The death of a Jewish scientist who was one of the Soviet Union’s topmost nuclear experts was announced yesterday in Moscow, according to dispatches received here today. The dispatches point up the fact that 10 per cent of all scientists in the USSR are Jewish.
A black-bordered item on page one of yesterday’s Pravda, official organ of the Communist Party of the USSR, announced the “tragic death” of Dr. Natan Aronovich Yavlinsky. A doctor of physics and mathematical science, Dr. Yavlinsky, known as a Jew, was head of a laboratory at the Kurchatov Institute of Atomic Energy in Moscow. In April, 1958, he was one of a team of scientists awarded the Lenin and State prizes for “highly valuable studies of powerful impulse discharges in a gas, to obtain unusually high temperatures needed for thermonuclear processes.”
His death, according to the Council of Ministers of the Soviet Union, occurred July 28. No details were given, however, of the reason for his death, and there was no indication whether death might have been due to an accident connected with Dr. Yavlinsky’s researches into further nuclear processes. In connection with Dr. Yavlinsky’s death, it was noted by foreign circles in Moscow that 10 per cent of the Soviet scientists are Jewish, although Jews compose only about 1 per cent of the USSR population.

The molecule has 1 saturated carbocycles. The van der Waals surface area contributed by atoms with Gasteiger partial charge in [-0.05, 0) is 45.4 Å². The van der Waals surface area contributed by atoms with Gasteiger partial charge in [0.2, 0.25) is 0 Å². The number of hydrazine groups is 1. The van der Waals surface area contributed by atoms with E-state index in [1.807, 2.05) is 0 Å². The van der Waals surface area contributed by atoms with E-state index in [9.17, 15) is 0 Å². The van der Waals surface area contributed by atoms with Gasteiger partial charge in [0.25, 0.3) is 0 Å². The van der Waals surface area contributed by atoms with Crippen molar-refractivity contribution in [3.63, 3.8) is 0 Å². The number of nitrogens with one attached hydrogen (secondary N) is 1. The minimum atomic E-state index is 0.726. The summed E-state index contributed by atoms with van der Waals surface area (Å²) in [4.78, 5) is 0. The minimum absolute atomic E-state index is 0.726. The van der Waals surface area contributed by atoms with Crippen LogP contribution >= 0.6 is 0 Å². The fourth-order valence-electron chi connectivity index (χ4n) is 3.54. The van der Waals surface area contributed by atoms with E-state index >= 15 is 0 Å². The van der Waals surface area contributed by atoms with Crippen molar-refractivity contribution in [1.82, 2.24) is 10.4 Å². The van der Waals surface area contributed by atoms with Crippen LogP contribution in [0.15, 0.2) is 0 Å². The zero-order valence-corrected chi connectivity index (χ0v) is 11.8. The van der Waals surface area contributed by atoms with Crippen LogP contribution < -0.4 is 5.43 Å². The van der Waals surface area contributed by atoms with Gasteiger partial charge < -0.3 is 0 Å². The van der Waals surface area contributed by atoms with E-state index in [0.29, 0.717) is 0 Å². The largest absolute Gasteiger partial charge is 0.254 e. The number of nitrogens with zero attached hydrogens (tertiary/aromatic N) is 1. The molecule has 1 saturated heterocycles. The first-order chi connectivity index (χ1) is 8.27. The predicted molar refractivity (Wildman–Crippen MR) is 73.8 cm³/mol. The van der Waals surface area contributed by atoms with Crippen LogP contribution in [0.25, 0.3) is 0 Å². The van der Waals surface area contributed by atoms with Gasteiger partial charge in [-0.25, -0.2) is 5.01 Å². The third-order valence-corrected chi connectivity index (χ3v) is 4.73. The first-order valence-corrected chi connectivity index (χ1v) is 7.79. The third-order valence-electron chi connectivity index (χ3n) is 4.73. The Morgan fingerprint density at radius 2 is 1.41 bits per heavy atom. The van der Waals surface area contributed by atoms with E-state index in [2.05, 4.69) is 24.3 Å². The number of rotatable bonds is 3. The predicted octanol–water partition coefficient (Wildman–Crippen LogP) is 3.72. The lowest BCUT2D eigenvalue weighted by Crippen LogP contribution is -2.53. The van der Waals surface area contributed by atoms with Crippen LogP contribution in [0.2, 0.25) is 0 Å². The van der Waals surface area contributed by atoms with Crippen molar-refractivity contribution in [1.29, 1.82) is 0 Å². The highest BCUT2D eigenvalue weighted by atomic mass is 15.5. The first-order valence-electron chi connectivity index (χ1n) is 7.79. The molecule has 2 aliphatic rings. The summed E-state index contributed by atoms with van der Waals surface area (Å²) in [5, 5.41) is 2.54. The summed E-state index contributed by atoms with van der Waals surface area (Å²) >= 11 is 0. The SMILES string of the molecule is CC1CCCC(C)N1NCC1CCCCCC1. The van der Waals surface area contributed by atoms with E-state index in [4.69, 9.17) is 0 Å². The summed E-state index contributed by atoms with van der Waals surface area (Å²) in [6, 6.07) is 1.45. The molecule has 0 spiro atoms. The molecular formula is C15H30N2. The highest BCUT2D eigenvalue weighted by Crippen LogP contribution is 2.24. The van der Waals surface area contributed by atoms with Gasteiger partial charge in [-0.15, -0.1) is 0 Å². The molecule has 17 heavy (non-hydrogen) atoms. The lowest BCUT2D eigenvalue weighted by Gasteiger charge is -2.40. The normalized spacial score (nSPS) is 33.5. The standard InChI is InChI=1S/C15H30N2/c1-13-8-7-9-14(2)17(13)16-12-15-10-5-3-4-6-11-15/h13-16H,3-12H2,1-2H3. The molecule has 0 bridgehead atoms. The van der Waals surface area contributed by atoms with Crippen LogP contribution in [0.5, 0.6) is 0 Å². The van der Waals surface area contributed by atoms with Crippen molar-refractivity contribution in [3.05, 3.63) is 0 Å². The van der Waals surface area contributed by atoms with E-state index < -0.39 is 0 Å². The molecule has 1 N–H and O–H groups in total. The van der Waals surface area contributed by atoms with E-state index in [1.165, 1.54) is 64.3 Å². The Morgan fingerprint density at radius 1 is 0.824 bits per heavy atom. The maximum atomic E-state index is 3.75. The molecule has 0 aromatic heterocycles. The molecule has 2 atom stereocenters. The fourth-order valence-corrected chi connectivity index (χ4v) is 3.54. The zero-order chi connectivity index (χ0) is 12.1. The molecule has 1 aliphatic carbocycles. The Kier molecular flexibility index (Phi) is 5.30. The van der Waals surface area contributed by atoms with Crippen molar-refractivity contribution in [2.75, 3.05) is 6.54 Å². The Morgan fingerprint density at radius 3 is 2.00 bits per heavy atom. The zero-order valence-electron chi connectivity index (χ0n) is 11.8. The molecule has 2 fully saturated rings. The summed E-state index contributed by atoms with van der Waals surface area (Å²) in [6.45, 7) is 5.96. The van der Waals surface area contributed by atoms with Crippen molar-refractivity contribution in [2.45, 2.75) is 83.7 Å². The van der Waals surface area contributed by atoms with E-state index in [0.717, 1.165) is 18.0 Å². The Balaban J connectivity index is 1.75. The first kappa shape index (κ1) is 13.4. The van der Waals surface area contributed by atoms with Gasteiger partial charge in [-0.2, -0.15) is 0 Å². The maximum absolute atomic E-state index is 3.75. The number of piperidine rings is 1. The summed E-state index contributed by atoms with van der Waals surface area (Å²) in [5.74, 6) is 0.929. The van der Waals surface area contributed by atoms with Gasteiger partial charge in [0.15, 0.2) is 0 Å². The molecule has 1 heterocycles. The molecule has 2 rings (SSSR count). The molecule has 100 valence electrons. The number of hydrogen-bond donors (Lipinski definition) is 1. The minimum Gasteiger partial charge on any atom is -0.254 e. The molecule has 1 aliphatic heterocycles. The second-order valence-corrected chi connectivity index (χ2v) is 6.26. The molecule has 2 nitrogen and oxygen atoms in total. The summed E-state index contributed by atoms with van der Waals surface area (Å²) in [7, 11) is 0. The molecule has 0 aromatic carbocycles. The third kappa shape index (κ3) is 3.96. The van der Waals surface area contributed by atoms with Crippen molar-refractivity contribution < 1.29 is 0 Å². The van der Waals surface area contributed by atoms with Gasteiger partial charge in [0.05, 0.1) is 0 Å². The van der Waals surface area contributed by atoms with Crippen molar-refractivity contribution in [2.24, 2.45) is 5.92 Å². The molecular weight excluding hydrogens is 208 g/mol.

It has long been known that Soviet Jewish scientists are playing a very important role in the Soviet development of nuclear science. This has been admitted even by Khruschev when he was asked on the discriminations now being practiced in Russia against Jews.
The Archive of the Jewish Telegraphic Agency includes articles published from 1923 to 2008. Archive stories reflect the journalistic standards and practices of the time they were published.